@starball It also depends on which site you are on. On Stack Overflow, this sort of traffic is probably tolerable (up to a limit, of course) whereas on smaller sites, you could easily end up replacing much of the useful contents on their home page with whatever you pushed there through your edits. Some communities are more sensitive than others; I have been doing this at a very modest rate from time to time (restricting myself to batches of three edits at a time, spacing them days or weeks apart), but even then received pushback from a mod on one of the smaller sites.
    – tripleee
    Commented Jun 16, 2023 at 4:16
  • 2
    @Braiam, I don't know what you're quoting from. The page you link to does not contain the quoted text you have listed. I'm not pushing for an outright ban of edits that fix grammatical or spelling mistakes. I don't think I wrote that anywhere. I think you have misunderstood me.
    – D.W.
    Commented Jun 16, 2023 at 5:00
  • 1
    @D.W. "if that's the only thing wrong with the post"? I clicked the second link where you say "Editing posts that contain salutations or other edits that could be considered "minor" contains discussion on a similar topic" and copied the top answer. The one written by Daniel Fisher, rather than Shog. The other quote is directly from the help center. That's the only two quotes and are all contained in the same pages your quotes also are. I recommend to review carefully what you linked.
    – Braiam
    Commented Jun 16, 2023 at 10:25
  • 1
    BTW, your 4th bullet point top answers also are against your conclusion too. haylem's answer "Do a complete edit if you can, but partial edits are still helpful", and ire_and_curses's answer does a point by point counterargument for most of the issues. This post tries to dissuade people from editing by removing the easiest ways to get confident at editing: stuff that everyone universally agrees that is misspelled and not useful in posts.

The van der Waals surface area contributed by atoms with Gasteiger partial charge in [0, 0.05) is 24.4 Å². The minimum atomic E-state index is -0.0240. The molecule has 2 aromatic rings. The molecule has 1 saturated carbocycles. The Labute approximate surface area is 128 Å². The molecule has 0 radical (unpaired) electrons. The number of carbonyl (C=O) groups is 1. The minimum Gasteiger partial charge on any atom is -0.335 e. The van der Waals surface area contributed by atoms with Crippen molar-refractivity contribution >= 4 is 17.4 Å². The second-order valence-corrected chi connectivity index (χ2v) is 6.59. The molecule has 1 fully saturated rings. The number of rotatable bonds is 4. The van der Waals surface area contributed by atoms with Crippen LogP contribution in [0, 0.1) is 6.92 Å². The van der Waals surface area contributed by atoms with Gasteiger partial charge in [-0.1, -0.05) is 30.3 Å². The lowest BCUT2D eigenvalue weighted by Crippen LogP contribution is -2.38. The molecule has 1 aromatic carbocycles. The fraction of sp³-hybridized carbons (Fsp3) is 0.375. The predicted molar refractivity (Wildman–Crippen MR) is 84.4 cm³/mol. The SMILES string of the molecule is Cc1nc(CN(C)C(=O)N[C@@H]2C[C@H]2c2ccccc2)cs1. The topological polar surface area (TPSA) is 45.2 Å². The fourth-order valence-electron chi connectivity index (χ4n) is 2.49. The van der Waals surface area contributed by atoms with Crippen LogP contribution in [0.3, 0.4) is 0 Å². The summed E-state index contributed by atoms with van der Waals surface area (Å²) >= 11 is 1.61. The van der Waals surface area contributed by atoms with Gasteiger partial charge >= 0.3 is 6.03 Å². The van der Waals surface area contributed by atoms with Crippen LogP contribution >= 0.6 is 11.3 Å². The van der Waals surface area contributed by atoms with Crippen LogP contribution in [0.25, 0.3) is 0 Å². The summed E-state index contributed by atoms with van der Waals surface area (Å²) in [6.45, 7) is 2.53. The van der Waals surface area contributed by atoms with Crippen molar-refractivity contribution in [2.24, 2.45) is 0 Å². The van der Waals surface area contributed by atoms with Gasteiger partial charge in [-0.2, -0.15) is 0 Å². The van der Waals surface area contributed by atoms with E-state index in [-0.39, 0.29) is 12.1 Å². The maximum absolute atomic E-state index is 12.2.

– Braiam
    Commented Jun 16, 2023 at 10:30
  • 2
    @Braiam, I think you have misunderstood me. I don't think the "Do a complete edit if you can..." statement contradicts what I'm saying. If you run across a post organically, and the only thing you know how to improve is something minor, then fix that. But don't search the network for "Thanks in advance" and then for each post change only the "Thanks in advance" without trying to fix anything else (even other glaring errors).
    – D.W.
    Commented Jun 16, 2023 at 18:58
  • 2
    Also, editing only these issues "if that's the only thing wrong with the post" is fine. Nothing in my answer contradicts that. I wrote "fix as many errors as you can". If the only thing wrong is a spelling mistake, then fixing that is fixing as many errors as you can. I think you are misunderstanding me.
    – D.W.
    Commented Jun 16, 2023 at 18:59
  • 3
    Then put that qualifier in your answer. "No don't do this" is the top response, while everyone else says "Don't do this, unless...". Nobody would care if someone goes around removing taglines if it also improves everything else there's to improve. Your post just focus on discouraging the "bad action" without encouraging the desired one. Rewrite your answer to encourage desired behavior, we are already lacking people willing to edit. Another post dissuading users to be used as a hammer doesn't help. An example of an answer that tries to encourage the desired behavior: every post I linked.
    – Braiam
    Commented Jun 16, 2023 at 19:05
  • 1
    @Braiam, Good point! I've edited my top line answer to encourage the desired behavior and disambiguate. Thank you for the feedback!
    – D.W.
    Commented Jun 16, 2023 at 19:16
  • 2
    Personally, I would perhaps further emphasize the guidance to dissuade users below 2k privileges from going on edit sprees. However, there are corner cases like when you have a bot account which needs to earn a certain privilege but is otherwise not going to interact with the site as a regular user; then, edit suggestions is by far the least intrusive way to gain rep. See also e.g. blog.sobotics.org/2018/05/creating-a-bot-account
    – tripleee
    Commented Jun 16, 2023 at 19:48
  • "If the question is closed, please do not edit it unless you can fix the problems that led to it being closed" why shouldn't users do this? Your reasoning "may bump it to a review queue to ask reviewers to check whether it should be re-opened" doesn't happen anymore
    – Braiam
    Commented Jun 19, 2023 at 15:15
  • But if I do have 2k reputation or more I still can't do this? Commented Aug 25, 2023 at 5:07

We want posts to be the best they can ever be. That means that common misspellings, taglines, etc. should be corrected. It doesn't matter how you find these posts, just try to address as many issues as you want. We have a user that consistently edits and searches for posts with active reading, run-on sentences, etc. and also fixes spelling, taglines, thanks, etc.

This is desired and expected of all users. Stack Exchange Q&A posts should look like an FAQ. Something that can be referenced and reused. If the post's only problem is that it has a thanks as a tagline, remove it, damnit!